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Are your quest rewards rewarding enough?

Written by Daniel@DeepDark-Designs - Published on October 5, 2015
Don't let Han be right. After all, he didn't shoot first.

Don’t let Han be right.
After all, he didn’t shoot first.

So our hero plumber has eaten some mushrooms, stomped a few goomba’s, and booted King Koopa himself into a lava pit. Only to be informed yet again that his princess is in another castle– leaving our poor Italian stereotype unfulfilled and trudging down the path towards the next castle.

Why though? Just because he wasn’t able to receive the reward he was hoping for, does that mean he has to go empty handed? After all not every trophy or prize needs to be mechanical, or indeed obvious. In fact some of the most memorable are the least expected.

So other than gold, glory, and that warm fuzzy feeling that comes from doing good deeds (hunger I think), what else might a grateful quest-giver bestow upon our heroes for their job well done?

A videogame, The Elder Scrolls V: Skyrim, provides an example. In it the Jarl of a town sees fit to compensate you for your services by making you a Thane (effectively a prominent member of the local aristocracy). This position entitles you to purchase area property, hire a housecarl (a bodyguard of sorts), and even causes law enforcement to turn an occasional blind eye to your lawbreaking. Cool huh?

Back to D&D, let’s consider other fun rewards that PCs might receive for completing tasks for the people who populate your worlds.

How about a favour for a favour? The heroes are repaid with whichever products and services their quest-giver has to offer, either for free or discounted. Perhaps the group has a number of other missions still to do but an appreciative mayor instead arranges to have one resolved on their behalf. A ranger, druid, or herbalist might be able to take care of a wizard, furnishing spell components. A savvy urchin who owes the party could pop up from time to time with information. Or a local priest might pray to bless the party and deliver them safely from danger on their travels (put away that random encounter chart for 1d10 days). Alternatively the same priest offers to hear PC confessions and absolve them of transgressions; some serious role-playing there.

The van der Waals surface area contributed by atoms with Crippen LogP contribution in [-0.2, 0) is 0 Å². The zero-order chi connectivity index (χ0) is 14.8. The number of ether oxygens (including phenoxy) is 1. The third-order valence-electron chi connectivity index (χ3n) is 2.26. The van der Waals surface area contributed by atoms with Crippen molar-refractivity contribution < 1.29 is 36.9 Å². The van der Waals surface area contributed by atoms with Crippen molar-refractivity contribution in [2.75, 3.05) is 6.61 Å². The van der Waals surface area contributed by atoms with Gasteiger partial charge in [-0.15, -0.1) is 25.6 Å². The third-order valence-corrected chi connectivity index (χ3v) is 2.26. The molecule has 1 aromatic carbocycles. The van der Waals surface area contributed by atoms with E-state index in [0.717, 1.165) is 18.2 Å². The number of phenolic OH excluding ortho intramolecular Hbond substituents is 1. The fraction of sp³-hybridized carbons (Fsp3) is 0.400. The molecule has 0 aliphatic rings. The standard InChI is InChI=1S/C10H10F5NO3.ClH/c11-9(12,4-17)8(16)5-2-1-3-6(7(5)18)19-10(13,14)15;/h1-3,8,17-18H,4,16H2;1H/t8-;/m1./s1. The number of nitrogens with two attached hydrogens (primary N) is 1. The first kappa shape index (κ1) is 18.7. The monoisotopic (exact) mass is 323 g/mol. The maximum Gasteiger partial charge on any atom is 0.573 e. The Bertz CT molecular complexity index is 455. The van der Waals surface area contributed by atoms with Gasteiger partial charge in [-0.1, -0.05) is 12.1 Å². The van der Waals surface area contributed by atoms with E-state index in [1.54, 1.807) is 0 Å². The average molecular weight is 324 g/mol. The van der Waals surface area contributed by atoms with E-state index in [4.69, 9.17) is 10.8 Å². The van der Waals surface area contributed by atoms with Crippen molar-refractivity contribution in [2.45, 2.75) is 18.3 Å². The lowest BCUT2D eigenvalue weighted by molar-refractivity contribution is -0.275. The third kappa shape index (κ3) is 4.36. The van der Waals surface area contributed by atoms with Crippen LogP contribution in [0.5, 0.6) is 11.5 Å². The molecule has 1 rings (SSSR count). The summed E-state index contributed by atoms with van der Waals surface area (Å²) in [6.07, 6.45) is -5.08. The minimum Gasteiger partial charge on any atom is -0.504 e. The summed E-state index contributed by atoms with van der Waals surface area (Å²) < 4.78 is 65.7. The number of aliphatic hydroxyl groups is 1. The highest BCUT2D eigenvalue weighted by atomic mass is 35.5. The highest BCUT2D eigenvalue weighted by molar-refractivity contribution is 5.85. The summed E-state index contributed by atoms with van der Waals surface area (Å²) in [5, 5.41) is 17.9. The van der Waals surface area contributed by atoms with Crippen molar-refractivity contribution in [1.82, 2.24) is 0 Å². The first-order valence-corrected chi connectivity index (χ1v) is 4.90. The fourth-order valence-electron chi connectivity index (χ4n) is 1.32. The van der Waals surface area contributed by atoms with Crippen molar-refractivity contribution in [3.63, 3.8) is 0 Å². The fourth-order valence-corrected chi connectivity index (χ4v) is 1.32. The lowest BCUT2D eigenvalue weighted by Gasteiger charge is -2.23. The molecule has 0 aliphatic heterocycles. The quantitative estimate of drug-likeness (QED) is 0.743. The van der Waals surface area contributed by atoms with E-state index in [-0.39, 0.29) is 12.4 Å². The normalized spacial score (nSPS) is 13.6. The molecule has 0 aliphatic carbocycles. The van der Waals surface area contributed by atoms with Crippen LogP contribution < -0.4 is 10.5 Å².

If for nothing else than the look on your players’ faces, you could even give a reward they never expected (or wanted), like a farmer gifting them his best cow with a bow tied around her belly as a thank you.

A friend’s dwarven barbarian saved a town by slaying the goblin chief threatening it. The final blow he dealt to the tyrant was a critical strike powerful enough to cleave straight through and shatter the tiles beneath. The reward for this incredible feat? The broken tiles were never replaced, and instead a bronze plaque was placed next to them in the barbarian’s honour. It became something that the player still remembers fondly long after the campaign concluded.

Ultimately while experience, gold, and the joy of a good day’s work can often be incentive enough, a reward should be exactly that – a reward – and there is no reason why it cannot be as inventive or interesting as the very quest the party went on to obtain it. Those are some of our ideas; what are some of yours? Share your best unique reward in the comments below.

Written by Daniel@DeepDark-Designs

Hi, I’m Daniel, lead designer at DeepDark Designs and massive D&D enthusiast (well any roleplaying game really). I’ve been throwing dice as frequently as possible for over a decade now and love every second of it. In addition to ‘good’ adventures, I also write ‘bad’ fiction books. I won’t write an essay here but come say hi sometime, ya’hear?

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One Response to “Are your quest rewards rewarding enough?”
  1. MythicParty says:

    I’m going to suggest one of the obvious things & that is titles. Not necessarily even for nobility but simply to officially recognize deeds and contributions.

    Here is a link with some of the AD&D Level titles for inspiration:
    http://www.pvv.ntnu.no/~leirbakk/rpg/adnd/classesandkits/level.html

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